Student anti-war protesters dig in as faculty condemn universities’ leadership over calling police

By James Pollard, Noreen Nasir And Nick Perry, The Associated Press

NEW YORK (AP) — Students protesting the Israel-Hamas war at universities across U.S., some of whom have clashed with police in riot gear, dug in Saturday and vowed to keep their demonstrations going as faculty at several schools condemned university presidents who have called in law enforcement to remove protesters.

As Columbia University continues negotiations with those at a pro-Palestinian student encampment on the New York school’s campus, the university’s senate passed a resolution Friday that created a task force to examine the administration’s leadership, which last week called in police in an attempt to clear the protest, resulting in scuffles and more than 100 arrests.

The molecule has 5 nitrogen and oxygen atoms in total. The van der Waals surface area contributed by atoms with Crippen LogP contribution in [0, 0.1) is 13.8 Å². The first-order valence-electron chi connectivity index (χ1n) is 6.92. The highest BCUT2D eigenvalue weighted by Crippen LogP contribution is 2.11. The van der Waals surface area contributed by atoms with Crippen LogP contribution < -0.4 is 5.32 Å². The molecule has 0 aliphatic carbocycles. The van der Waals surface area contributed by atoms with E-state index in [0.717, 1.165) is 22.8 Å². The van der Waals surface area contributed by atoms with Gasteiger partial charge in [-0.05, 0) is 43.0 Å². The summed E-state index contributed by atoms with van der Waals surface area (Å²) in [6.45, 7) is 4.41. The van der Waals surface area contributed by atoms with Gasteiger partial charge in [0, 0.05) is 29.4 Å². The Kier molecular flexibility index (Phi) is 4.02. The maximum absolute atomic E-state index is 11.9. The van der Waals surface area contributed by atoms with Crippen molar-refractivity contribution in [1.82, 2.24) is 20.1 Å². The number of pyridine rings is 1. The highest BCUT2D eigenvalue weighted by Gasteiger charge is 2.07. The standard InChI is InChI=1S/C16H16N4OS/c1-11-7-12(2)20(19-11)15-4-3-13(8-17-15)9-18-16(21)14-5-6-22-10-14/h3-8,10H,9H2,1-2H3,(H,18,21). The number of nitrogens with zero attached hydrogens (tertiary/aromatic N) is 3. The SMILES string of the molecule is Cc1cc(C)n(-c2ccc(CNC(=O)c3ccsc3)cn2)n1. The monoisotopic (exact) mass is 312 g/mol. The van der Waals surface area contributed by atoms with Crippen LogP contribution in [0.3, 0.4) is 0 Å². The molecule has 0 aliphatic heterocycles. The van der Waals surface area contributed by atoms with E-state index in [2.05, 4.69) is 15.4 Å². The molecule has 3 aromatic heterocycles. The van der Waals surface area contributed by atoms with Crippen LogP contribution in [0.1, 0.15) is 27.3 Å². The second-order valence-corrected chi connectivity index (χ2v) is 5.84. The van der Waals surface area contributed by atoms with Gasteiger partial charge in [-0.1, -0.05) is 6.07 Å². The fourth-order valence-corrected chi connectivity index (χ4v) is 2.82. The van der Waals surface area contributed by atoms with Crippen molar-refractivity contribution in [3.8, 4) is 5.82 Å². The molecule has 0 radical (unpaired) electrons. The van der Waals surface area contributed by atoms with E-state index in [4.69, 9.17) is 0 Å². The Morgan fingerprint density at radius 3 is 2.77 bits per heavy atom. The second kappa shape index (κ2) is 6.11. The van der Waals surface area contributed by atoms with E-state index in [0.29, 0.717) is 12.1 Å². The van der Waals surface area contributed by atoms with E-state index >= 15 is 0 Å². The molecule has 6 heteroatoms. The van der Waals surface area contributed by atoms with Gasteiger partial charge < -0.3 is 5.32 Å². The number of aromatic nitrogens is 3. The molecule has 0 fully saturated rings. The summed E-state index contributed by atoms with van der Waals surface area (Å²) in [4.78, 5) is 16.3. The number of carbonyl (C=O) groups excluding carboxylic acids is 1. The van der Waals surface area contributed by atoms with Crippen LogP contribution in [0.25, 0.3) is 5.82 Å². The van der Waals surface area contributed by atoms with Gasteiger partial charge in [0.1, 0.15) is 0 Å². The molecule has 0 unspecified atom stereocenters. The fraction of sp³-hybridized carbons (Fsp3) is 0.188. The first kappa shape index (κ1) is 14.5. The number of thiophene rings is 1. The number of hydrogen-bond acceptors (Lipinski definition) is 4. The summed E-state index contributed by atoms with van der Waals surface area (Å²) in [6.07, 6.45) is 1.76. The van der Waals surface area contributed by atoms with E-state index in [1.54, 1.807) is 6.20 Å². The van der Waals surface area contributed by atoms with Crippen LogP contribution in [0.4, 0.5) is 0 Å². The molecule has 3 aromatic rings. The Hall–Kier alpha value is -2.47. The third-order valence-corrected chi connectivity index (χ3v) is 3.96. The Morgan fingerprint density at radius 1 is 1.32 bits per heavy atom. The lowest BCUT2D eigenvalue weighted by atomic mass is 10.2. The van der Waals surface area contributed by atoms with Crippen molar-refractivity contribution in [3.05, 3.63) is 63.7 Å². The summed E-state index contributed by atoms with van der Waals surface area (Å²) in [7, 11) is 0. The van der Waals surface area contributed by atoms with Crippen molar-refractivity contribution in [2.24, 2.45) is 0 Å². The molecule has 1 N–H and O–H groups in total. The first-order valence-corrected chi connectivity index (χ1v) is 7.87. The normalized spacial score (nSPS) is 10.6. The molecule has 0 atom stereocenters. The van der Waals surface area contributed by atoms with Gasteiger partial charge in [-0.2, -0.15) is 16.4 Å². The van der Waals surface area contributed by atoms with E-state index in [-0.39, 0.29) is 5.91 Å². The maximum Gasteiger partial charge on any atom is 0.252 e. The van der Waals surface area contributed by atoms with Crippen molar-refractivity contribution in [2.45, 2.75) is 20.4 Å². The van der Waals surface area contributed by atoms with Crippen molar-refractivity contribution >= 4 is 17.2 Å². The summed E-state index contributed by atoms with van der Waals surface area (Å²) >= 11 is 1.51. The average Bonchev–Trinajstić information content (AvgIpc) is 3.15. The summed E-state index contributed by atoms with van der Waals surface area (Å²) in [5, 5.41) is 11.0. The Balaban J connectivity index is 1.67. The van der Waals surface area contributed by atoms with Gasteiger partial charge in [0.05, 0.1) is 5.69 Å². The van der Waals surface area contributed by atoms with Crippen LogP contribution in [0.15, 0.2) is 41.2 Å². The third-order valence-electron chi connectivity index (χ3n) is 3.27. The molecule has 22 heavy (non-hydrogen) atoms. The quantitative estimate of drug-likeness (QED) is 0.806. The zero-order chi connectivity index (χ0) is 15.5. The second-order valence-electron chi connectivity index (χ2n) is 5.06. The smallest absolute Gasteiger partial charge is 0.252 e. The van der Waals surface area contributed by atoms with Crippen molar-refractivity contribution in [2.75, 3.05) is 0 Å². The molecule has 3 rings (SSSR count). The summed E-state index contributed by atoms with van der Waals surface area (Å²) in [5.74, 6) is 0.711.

Though the university has repeatedly set and then pushed back deadlines for the removal of the encampment, the school sent an email to students Friday night saying that bringing back police “at this time” would be counterproductive.

As the death toll mounts in the war in Gaza, protesters nationwide are demanding that schools cut financial ties to Israel and divest from companies they say are enabling the conflict. Some Jewish students say the protests have veered into antisemitism and made them afraid to set foot on campus.

Early Saturday, police in riot gear cleared an encampment on the campus of Northeastern University in Boston. Several dozen students shouted and booed at them from a distance, but the scene was otherwise nonconfrontational.